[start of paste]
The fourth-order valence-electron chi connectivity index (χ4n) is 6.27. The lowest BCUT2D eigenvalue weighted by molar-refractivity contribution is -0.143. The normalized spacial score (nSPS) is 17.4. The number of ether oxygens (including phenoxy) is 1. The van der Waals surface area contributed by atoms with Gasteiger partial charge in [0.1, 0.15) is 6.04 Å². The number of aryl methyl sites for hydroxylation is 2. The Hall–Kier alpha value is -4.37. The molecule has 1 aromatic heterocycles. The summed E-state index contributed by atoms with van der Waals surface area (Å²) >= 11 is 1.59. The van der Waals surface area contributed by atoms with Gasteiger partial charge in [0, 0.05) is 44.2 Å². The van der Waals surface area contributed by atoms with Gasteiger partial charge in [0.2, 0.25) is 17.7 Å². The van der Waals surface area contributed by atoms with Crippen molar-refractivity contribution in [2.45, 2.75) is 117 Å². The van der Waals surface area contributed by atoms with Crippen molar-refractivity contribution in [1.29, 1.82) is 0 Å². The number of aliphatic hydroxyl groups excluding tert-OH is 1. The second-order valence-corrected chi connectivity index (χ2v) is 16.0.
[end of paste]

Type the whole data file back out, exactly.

The fourth-order valence-electron chi connectivity index (χ4n) is 6.27. The lowest BCUT2D eigenvalue weighted by molar-refractivity contribution is -0.143. The normalized spacial score (nSPS) is 17.4. The number of ether oxygens (including phenoxy) is 1. The van der Waals surface area contributed by atoms with Gasteiger partial charge in [0.1, 0.15) is 6.04 Å². The number of aryl methyl sites for hydroxylation is 2. The Hall–Kier alpha value is -4.37. The molecule has 1 aromatic heterocycles. The summed E-state index contributed by atoms with van der Waals surface area (Å²) >= 11 is 1.59. The van der Waals surface area contributed by atoms with Gasteiger partial charge in [0, 0.05) is 44.2 Å². The van der Waals surface area contributed by atoms with Gasteiger partial charge in [0.2, 0.25) is 17.7 Å². The van der Waals surface area contributed by atoms with Crippen molar-refractivity contribution in [2.45, 2.75) is 117 Å². The van der Waals surface area contributed by atoms with Crippen molar-refractivity contribution in [1.29, 1.82) is 0 Å². The number of aliphatic hydroxyl groups excluding tert-OH is 1. The second-order valence-corrected chi connectivity index (χ2v) is 16.0.